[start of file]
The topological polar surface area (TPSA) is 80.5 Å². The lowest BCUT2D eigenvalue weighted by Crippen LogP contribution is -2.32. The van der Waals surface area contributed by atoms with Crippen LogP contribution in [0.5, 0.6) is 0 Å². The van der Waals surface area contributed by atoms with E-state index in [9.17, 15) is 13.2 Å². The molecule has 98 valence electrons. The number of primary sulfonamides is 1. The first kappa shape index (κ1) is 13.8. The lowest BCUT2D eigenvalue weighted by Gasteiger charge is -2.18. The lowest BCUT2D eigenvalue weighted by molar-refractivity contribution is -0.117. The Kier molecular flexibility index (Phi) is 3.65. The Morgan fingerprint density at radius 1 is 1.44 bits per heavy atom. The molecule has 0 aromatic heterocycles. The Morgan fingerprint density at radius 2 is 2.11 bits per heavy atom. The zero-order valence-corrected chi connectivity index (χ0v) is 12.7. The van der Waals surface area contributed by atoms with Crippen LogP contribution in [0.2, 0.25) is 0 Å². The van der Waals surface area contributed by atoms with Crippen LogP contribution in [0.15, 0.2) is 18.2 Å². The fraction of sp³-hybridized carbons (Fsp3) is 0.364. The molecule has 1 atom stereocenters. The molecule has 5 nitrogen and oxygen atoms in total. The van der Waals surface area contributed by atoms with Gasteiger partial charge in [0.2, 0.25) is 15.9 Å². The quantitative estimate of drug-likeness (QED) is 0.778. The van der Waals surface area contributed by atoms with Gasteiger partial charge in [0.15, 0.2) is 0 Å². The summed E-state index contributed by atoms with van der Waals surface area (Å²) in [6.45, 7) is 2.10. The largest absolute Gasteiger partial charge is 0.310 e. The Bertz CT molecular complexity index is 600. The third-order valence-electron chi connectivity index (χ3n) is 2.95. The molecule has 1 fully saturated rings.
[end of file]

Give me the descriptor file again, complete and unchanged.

The topological polar surface area (TPSA) is 80.5 Å². The lowest BCUT2D eigenvalue weighted by Crippen LogP contribution is -2.32. The van der Waals surface area contributed by atoms with Crippen LogP contribution in [0.5, 0.6) is 0 Å². The van der Waals surface area contributed by atoms with E-state index in [9.17, 15) is 13.2 Å². The molecule has 98 valence electrons. The number of primary sulfonamides is 1. The first kappa shape index (κ1) is 13.8. The lowest BCUT2D eigenvalue weighted by Gasteiger charge is -2.18. The lowest BCUT2D eigenvalue weighted by molar-refractivity contribution is -0.117. The Kier molecular flexibility index (Phi) is 3.65. The Morgan fingerprint density at radius 1 is 1.44 bits per heavy atom. The molecule has 0 aromatic heterocycles. The Morgan fingerprint density at radius 2 is 2.11 bits per heavy atom. The zero-order valence-corrected chi connectivity index (χ0v) is 12.7. The van der Waals surface area contributed by atoms with Crippen LogP contribution in [0.2, 0.25) is 0 Å². The van der Waals surface area contributed by atoms with Crippen LogP contribution in [0.15, 0.2) is 18.2 Å². The fraction of sp³-hybridized carbons (Fsp3) is 0.364. The molecule has 1 atom stereocenters. The molecule has 5 nitrogen and oxygen atoms in total. The van der Waals surface area contributed by atoms with Gasteiger partial charge in [0.2, 0.25) is 15.9 Å². The quantitative estimate of drug-likeness (QED) is 0.778. The van der Waals surface area contributed by atoms with Gasteiger partial charge in [0.15, 0.2) is 0 Å². The summed E-state index contributed by atoms with van der Waals surface area (Å²) in [6.45, 7) is 2.10. The largest absolute Gasteiger partial charge is 0.310 e. The Bertz CT molecular complexity index is 600. The third-order valence-electron chi connectivity index (χ3n) is 2.95. The molecule has 1 fully saturated rings.